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Hanging McNeil out to dry

KJIPUKTUK (Halifax) – Within days of the mass murder of 22 Nova Scotians, the McNeil government was inundated with letters, emails and petitions demanding that there be a provincial inquiry into the deaths. 

Thanks to the CBC, the Halifax Examiner and other media outlets which went to court to have documents on the case unsealed, every day we find out more and more about the inadequate response by police to the murder rampage on the night of Apr. 18, and the morning of April 19. 

The floodgates have opened.  Thirty-three law professors at the Schulich School of Law at Dalhousie University signed an open letter calling for a public inquiry. Nova Scotia Feminists Fighting Femicide (FFF) demanded it be conducted using a feminist lens. This demand was echoed by the Nova Scotia Voice of Women for Peace. Tim Houston, the leader of the Nova Scotia Tory opposition, after timidly testing the political waters, took more than a month after the shootings to call for an inquiry.  Tory MLA Karla MacFarlane and NDP MLA Claudia Chender, both critics for the NS Advisory Council on the Status of Women, have recently demanded an inquiry.  Leading Saltwire columnist Jim Vibert has also asked for an inquiry, as did Chronicle Herald columnist Gail Lethbridge and some others in the media. Many of the families of the 22 murder victims are also demanding a public inquiry.  

The demands for an inquiry keep coming and Premier McNeil keeps abdicating his responsibility.  If there is to be any inquiry at all, he wants the federal government to conduct the inquiry in Ottawa, and insists Nova Scotia can “assist and support” it. If truth be known, McNeil does not want to foot the bill for it. Neither, it seems,  does the federal government which recently spent $508 million to the RCMP. 

The other day MLA and the Minister responsible for the Status of Women, Kelly Regan, dissembled when questioned about whether or not the government would strike a provincial inquiry. After trying to sidetrack the interview on CBC’s “Main Street”, she eventually agreed there had to be an inquiry – but when and where is up in the air.  Let the police do their jobs first, she implored.  

Speaking of Nova Scotia cabinet ministers, where is Mark Furey, who is Attorney General and Minister of Justice? In more than six weeks, Furey has said little noteworthy about the Portapique massacre.  His attitude –according to journalist Paul Palango– is “Move along. Nothing to see here.”

Furey is a former RCMP staff sergeant.  In fact, 24-year RCMP veteran Catharine Mansley recently spoke about Furey, who was her boss for a couple of years.  He (like other supervisors) normally refused to authorize overtime pay, or call in auxiliaries. RCMP officers then had to work with no back up. Mansley was part of the winning class action suit against the RCMP for sexual harassment, bullying and creating a hostile work environment for women. She explains that supervisors get bonuses for coming in under budget, so officers are forced to work on their own.. According to Mansley,  “They [supervisors] say: ‘risk it out’, but they weren’t risking their lives.  What they do is risk us out. We are the ones out there in dangerous situations. They are risking each Mountie’s life, and I can’t believe they get bonuses when they do.” It’s doubtful former RCMP member Furey is questioning much about the RCMP’s handling of the Portapique massacre.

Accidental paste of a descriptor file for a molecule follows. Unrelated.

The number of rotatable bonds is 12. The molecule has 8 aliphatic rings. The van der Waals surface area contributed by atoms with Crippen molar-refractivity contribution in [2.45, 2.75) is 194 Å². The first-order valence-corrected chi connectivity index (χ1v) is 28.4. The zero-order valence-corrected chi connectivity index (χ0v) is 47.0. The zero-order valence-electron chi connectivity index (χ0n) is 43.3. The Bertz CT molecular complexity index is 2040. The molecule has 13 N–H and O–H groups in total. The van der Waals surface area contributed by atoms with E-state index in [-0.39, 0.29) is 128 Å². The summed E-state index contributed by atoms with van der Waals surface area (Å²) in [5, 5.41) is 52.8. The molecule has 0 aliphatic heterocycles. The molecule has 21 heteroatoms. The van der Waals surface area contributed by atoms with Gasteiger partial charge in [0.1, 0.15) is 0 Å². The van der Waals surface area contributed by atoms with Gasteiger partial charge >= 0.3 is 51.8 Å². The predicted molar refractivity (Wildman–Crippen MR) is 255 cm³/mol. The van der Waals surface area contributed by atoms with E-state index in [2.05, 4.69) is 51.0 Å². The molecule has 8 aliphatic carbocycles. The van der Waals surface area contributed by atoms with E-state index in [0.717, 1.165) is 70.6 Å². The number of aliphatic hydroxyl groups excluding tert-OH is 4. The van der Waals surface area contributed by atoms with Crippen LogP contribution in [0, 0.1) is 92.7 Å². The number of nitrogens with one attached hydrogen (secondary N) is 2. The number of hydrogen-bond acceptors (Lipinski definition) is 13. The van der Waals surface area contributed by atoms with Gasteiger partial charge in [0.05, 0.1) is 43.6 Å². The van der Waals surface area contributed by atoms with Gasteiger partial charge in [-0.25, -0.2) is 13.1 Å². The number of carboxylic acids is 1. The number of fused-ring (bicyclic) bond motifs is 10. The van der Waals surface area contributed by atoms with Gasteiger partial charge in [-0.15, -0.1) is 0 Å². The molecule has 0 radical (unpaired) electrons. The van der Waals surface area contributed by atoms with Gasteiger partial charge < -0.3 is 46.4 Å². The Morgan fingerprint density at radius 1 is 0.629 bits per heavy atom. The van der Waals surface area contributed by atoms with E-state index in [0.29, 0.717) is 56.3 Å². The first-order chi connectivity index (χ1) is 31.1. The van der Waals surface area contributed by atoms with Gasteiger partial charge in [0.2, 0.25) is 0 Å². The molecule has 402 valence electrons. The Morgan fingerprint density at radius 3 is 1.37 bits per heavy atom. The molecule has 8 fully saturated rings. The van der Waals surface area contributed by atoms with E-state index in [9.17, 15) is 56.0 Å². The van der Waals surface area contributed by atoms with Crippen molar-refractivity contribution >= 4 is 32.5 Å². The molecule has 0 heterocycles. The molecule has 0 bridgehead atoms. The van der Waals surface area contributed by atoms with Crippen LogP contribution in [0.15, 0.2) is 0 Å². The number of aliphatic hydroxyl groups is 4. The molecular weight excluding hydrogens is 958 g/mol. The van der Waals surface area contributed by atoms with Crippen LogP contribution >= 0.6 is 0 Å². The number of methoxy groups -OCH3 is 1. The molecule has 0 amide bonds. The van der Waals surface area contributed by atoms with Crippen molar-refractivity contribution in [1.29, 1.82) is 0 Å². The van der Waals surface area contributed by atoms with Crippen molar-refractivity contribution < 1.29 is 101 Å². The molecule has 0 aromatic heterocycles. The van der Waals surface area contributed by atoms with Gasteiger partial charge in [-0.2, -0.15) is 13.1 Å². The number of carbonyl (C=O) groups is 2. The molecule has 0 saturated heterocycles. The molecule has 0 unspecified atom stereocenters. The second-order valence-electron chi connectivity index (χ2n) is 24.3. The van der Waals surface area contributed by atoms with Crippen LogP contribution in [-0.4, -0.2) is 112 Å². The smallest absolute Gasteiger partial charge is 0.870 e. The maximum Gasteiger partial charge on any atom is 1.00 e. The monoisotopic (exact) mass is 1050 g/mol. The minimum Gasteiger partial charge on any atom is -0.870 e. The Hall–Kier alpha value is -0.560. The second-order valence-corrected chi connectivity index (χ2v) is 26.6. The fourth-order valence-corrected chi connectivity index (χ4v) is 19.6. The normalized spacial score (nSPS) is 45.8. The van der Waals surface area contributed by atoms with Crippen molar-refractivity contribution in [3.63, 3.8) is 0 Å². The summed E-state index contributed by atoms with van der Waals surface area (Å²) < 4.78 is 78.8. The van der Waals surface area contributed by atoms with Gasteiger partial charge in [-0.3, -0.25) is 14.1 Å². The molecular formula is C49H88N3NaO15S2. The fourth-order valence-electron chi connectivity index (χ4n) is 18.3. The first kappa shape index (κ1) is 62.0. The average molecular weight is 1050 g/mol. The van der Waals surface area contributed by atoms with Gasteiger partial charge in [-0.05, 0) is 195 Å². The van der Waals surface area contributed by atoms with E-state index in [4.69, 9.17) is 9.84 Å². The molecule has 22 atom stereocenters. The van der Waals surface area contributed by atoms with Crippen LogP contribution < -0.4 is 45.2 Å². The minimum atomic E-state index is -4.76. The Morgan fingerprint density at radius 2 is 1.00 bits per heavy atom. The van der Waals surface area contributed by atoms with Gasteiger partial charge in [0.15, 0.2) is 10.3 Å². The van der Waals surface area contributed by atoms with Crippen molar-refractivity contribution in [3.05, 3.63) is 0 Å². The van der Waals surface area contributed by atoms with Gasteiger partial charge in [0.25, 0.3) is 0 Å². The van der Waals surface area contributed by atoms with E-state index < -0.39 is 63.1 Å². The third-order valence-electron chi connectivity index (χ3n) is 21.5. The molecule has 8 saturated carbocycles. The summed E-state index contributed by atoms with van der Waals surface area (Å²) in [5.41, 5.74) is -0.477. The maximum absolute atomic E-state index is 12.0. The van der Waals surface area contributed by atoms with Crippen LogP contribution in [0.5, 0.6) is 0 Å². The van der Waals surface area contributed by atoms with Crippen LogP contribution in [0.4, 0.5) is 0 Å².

And anyway, as Minister Regan reminds us, SIRT (Nova Scotia’s Serious Incident Response Team) is on the case.  In Nova Scotia, SIRT is basically police who investigate other police. Invoking the need to wait for SIRT to do its job has the effect of silencing criticism of the police, and burying the issue.  But the cold-blooded murders of 22 Nova Scotians and the police response to it is not an issue that is easily laid to rest.  

Santina Rao rally at Walmart. Photo Robert Devet

Another high profile case has been buried– at least temporarily. Five months ago, Halifax Regional Police (HRM) asked SIRT to investigate HRM police’s use of excessive force against African-Nova Scotian mother Santina Rao, aged 23. In January 2020, Rao, with her two pre-schoolers, was shopping in a Halifax area Walmart’s toy aisle when two Halifax police were called to the store to deal with her –as a suspected shoplifter.  Much of the police brutality is captured on a cell-phone video. 

Surrounded by a security guard and two store employees, the two policemen attacked her, pushed her to the floor, broke her wrist, gave her a concussion and bruised her eye socket. Then the police separated her from her children, handcuffed her and dragged her to the police station. The police did not charge her with shoplifting, but with disturbing the peace, assaulting a peace officer, and resisting arrest. Rao denies all the charges. 

Despite frigid temperatures, angry supporters demonstrated outside the Walmart, and marched through the store.  They called for justice as the vicious attack was yet another example of racial profiling. The incident was merely called “unfortunate” by Halifax’s police chief Dan Kinsella.  He cautioned “We need to wait [for the  SIRT findings], we need to respect the process.”  Somehow, nearly half a year has passed and SIRT has yet to issue its report.  Due to the Covid-crisis, Rao’s court date has been delayed.